After what appeared to be a quiet period for the infamous hacking group, it seems as though Anonymous is at it again, setting its sights on Sony as well as the websites of German neo-Nazi groups.
Anonymous recently released a video that pledged the destruction of Sony Entertainment's networks with the launch of a new campaign organized with the hashtag #OpSony. This time, however, the group said that data security attacks will be aimed at the company's corporate leadership.
That means any new attack launched against Sony would differ from the PlayStation Network hack of 2011 that exposed millions of users' credit card information and knocked the network offline for about a month. The incident proved to be extremely embarrassing for Sony and demonstrated the need to deploy Internet security measures.
Shortly following that attack, Sony raised suspicions that Anonymous was responsible, but the group's involvement was never proven conclusively. And many associated with it spoke out against Sony's allegations, calling them untrue.
Regardless of the role it played in last year's incident, it appears as though Anonymous feels Sony should still be punished. This time it said any action taken against Sony will be in response to the company's endorsement of the proposed legislation the Stop Online Piracy Act, known as SOPA.
On the welcome page for Anonymous' announcement of the new campaign – which as been changed several times – it recently read "NO SOPA! NO ATTACK ON PSN! [sic]" reiterating its disagreement with the proposed anti-piracy law as well as its intention to leave the PlayStation Network alone.
Judging by comments made pertaining to #OpSony, some are questioning whether the group will stand by its assertion that Sony brass, not users, is the main target.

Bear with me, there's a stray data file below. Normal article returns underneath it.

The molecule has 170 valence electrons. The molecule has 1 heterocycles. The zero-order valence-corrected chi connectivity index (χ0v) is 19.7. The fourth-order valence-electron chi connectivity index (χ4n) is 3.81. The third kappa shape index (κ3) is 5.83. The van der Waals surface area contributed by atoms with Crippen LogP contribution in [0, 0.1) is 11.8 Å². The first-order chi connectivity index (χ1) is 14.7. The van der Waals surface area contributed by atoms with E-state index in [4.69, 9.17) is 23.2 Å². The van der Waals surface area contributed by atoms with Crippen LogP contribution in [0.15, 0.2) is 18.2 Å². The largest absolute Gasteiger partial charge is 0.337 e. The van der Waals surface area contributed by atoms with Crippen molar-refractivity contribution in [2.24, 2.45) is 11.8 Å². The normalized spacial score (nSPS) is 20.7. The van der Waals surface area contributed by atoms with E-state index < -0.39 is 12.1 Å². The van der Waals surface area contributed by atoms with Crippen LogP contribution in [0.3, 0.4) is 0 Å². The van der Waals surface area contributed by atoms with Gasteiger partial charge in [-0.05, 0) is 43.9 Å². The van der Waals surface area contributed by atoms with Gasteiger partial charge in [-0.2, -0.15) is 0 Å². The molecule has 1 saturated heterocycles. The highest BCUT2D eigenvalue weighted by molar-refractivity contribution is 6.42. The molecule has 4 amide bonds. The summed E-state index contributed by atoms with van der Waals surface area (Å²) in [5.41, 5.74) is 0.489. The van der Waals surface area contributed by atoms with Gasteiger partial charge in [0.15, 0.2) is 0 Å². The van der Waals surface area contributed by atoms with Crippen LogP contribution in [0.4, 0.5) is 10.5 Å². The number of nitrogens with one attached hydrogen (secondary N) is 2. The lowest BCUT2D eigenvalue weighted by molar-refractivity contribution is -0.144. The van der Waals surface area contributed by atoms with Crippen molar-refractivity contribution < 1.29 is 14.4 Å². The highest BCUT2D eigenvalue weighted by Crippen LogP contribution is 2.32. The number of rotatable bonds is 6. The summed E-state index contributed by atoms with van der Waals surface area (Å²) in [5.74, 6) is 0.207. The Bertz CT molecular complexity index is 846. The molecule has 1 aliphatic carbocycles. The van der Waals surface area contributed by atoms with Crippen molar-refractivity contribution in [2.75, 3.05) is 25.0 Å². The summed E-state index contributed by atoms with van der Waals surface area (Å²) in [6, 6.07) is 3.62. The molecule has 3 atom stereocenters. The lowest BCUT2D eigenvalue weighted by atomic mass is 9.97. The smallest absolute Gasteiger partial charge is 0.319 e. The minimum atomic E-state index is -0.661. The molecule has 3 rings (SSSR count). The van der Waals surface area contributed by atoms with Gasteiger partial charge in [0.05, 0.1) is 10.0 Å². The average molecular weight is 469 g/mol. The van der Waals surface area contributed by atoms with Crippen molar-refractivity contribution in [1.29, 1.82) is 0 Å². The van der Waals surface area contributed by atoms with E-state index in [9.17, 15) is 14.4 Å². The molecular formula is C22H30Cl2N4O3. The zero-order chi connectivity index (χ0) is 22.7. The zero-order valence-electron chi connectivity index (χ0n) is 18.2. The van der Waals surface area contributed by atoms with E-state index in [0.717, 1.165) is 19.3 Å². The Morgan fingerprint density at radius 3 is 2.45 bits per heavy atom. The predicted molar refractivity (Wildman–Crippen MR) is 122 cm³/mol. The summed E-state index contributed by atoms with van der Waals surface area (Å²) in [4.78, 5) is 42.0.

“If you want to get your message across, PSN is a great way to get ppls attention [sic]," one commenter wrote, according to PCWorld.
In typical Anonymous fashion, it appears the group is also looking to use its cyberattacks for a worthy cause – albeit in a manner that information security professionals may not agree with.
Hackers who claim to be associated with the group recently launched nazi-leaks.net, a German-language website designed to expose confidential information of the country's far-right political groups, including its neo-Nazi movement. The website is part of what the cybercriminals are calling Operation Blitzkrieg.
According to PC Magazine, nazi-leaks.net initially contained emails from NPD members, which have already been published by mainstream German media; customer information stolen from neo-Nazi websites and names of contacts for the right-wing news provider Junge Freiheit.
"For quite a while now we have been watching our precious interwebs being used as a platform for ideologies as stupid and dangerous as it gets," said the group that launched the website, according to German newspaper Der Spiegel. "The talk is of course of far-right parties. We German Anons have decided to tolerate no more these actions."
Anonymous has certainly kept busy as of late. In addition to these attacks, hackers claiming to have an affiliation with AntiSec – a loose connection between Anonymous and fellow hacking group LulzSec – infiltrated the network of global intelligence thinktank Stratfor on Christmas Eve. The confidential information of more than 4,000 of the firm's clients was stolen in the attack, along with what the hackers claimed to be a "secret client list." However, Stratfor asserted the list in question actually pertained to clients who have purchased publications from the company.